Recognized by financial-market participants as well as policy-setting bodies, climate change has taken centre stage as an economic and financial risk. That shift in perspective has catalyzed greater awareness in a range of industries — and notably, in the case of financial services, more action.
In a global survey of 27 major financial institutions — including, banks, asset managers, and insurers — which collectively represent around US$20 trillion in assets, the Global Association of Risk Professionals (GARP) found more than 80% of participants have already identified climate-related risks and opportunities. That includes efforts to facilitate a shift toward a low-carbon economy through new offerings like green bonds (60%) and modifications of existing products (40%).
“Financial institutions' treatment of climate risk has changed dramatically over the past five years," said Jo Paisley, Co-President of the GARP Research Institute. “Whereas they used to view climate change largely as a reputational risk, banks and other firms are now treating it as a financial risk and are formally integrating it into their risk management frameworks.”
When asked when their organization was first introduced to climate risk as an issue they must address, around half of the participating firms said it was more than five years ago.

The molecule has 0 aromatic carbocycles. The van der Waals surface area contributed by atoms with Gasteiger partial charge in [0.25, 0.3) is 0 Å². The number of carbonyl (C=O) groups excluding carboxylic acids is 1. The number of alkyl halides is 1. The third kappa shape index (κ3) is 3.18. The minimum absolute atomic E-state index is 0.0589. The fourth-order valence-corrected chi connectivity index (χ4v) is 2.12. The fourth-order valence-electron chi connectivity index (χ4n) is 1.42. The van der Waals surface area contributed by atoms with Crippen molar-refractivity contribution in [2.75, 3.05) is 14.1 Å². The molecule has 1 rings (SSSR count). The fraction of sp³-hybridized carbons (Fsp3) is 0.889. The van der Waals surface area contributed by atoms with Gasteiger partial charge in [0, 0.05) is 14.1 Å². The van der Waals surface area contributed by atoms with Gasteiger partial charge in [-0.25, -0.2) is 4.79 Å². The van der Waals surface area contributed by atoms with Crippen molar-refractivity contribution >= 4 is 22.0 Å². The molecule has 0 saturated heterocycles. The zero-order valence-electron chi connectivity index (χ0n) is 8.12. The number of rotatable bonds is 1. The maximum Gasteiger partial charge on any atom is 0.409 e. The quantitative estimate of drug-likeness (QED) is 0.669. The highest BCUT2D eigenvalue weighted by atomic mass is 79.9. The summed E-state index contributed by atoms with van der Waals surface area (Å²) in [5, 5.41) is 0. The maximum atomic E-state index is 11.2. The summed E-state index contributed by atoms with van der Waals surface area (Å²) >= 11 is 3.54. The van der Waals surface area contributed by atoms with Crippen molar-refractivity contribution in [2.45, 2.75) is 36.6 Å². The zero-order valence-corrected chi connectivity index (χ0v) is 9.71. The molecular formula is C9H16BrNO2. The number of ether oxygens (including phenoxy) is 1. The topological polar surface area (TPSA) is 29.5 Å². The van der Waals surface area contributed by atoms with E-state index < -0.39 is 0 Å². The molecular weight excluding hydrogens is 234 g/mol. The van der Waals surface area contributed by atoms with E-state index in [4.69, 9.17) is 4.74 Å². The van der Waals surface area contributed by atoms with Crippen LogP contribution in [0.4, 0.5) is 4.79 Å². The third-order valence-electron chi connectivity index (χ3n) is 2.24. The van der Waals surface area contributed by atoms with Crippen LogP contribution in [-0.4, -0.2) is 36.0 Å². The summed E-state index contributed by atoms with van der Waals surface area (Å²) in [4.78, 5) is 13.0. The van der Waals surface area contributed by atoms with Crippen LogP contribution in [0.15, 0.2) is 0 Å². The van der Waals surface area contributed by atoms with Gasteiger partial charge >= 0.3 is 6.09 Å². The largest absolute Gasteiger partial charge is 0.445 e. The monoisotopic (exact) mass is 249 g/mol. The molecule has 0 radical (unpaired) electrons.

The survey also found that just over half of firms approached climate-risk management as a strategic (focused on long-term financial risks with board engagement) effort, as opposed to just being responsible (focused on reputation) or responsive (focused on narrow, short-term financial risks). When asked what approach they aim to have in the future, more than 95% cited the strategic approach.
But a look at what’s being done shows uneven progress in developing core climate risk management capabilities. While 26% of respondents said they have a dedicated climate-risk function, only certain respondents already have mature climate risk management frameworks. Such frameworks include:
- Use of metrics, targets, and limits for managing asset/liability risks and organization operations;
- Scenario analysis for assessing climate-related risks; and
- Disclosures concerning governance (board oversight, senior management involvement), strategy (how long the firm has been assessing climate risk, time horizons over which risks and opportunities have been identified, etc), and risk management (the process for identifying, assessing, and managing climate-related risks)
“[M]ore than half of the respondents score well on governance, having established board-level oversight for climate risk,” the report said. Most firms have considered their strategy in light of climate change and are disclosing climate-risk information. Most also have metrics, albeit without corresponding targets and limits, and just over half of all firms use scenario analysis to understand how climate risk can affect their business.
“Firms are at different stages of maturity in their approach to climate risk management, and their self-assessments of their current maturity levels are inconsistent,” the report said. “Perhaps those firms that have not really started undertaking this in earnest are not yet aware of what they need to do.”
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